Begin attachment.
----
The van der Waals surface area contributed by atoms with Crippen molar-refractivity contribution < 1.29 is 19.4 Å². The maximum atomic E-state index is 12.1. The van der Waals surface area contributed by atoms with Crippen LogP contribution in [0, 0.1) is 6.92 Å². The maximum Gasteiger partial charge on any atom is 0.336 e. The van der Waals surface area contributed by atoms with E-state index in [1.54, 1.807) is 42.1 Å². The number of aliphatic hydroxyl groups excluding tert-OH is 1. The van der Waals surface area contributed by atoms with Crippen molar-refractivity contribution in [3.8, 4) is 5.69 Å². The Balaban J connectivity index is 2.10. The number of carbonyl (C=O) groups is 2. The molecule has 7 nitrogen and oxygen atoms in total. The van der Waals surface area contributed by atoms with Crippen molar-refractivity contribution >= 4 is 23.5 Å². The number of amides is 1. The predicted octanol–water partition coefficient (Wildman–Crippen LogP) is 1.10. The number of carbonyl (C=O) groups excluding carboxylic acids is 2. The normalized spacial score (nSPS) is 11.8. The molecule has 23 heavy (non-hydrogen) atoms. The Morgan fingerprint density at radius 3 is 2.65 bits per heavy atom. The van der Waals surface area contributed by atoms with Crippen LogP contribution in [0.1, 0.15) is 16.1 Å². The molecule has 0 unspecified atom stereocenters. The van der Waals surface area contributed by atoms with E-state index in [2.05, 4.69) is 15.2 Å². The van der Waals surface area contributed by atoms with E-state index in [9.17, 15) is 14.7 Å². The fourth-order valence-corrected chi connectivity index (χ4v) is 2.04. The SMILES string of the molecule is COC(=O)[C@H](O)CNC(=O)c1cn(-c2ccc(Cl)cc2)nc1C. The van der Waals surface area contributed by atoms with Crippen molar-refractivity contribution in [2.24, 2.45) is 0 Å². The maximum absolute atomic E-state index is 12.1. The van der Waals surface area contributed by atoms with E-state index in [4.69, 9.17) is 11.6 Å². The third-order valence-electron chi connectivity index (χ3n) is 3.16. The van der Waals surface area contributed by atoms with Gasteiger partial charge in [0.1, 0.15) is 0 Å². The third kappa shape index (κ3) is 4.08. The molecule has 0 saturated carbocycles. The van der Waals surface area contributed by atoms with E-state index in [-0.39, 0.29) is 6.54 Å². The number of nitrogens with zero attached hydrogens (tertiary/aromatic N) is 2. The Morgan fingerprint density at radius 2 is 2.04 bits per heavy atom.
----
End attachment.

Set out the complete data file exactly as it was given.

The van der Waals surface area contributed by atoms with Crippen molar-refractivity contribution < 1.29 is 19.4 Å². The maximum atomic E-state index is 12.1. The van der Waals surface area contributed by atoms with Crippen LogP contribution in [0, 0.1) is 6.92 Å². The maximum Gasteiger partial charge on any atom is 0.336 e. The van der Waals surface area contributed by atoms with E-state index in [1.54, 1.807) is 42.1 Å². The number of aliphatic hydroxyl groups excluding tert-OH is 1. The van der Waals surface area contributed by atoms with Crippen molar-refractivity contribution in [3.8, 4) is 5.69 Å². The Balaban J connectivity index is 2.10. The number of carbonyl (C=O) groups is 2. The molecule has 7 nitrogen and oxygen atoms in total. The van der Waals surface area contributed by atoms with Crippen molar-refractivity contribution >= 4 is 23.5 Å². The number of amides is 1. The predicted octanol–water partition coefficient (Wildman–Crippen LogP) is 1.10. The number of carbonyl (C=O) groups excluding carboxylic acids is 2. The normalized spacial score (nSPS) is 11.8. The molecule has 23 heavy (non-hydrogen) atoms. The Morgan fingerprint density at radius 3 is 2.65 bits per heavy atom. The van der Waals surface area contributed by atoms with Crippen LogP contribution in [0.1, 0.15) is 16.1 Å². The molecule has 0 unspecified atom stereocenters. The van der Waals surface area contributed by atoms with E-state index in [2.05, 4.69) is 15.2 Å². The van der Waals surface area contributed by atoms with E-state index in [9.17, 15) is 14.7 Å². The fourth-order valence-corrected chi connectivity index (χ4v) is 2.04. The SMILES string of the molecule is COC(=O)[C@H](O)CNC(=O)c1cn(-c2ccc(Cl)cc2)nc1C. The van der Waals surface area contributed by atoms with Crippen molar-refractivity contribution in [2.24, 2.45) is 0 Å². The maximum absolute atomic E-state index is 12.1. The van der Waals surface area contributed by atoms with E-state index in [4.69, 9.17) is 11.6 Å². The third-order valence-electron chi connectivity index (χ3n) is 3.16. The van der Waals surface area contributed by atoms with Gasteiger partial charge in [0.1, 0.15) is 0 Å². The third kappa shape index (κ3) is 4.08. The molecule has 0 saturated carbocycles. The van der Waals surface area contributed by atoms with E-state index in [-0.39, 0.29) is 6.54 Å². The number of nitrogens with zero attached hydrogens (tertiary/aromatic N) is 2. The Morgan fingerprint density at radius 2 is 2.04 bits per heavy atom.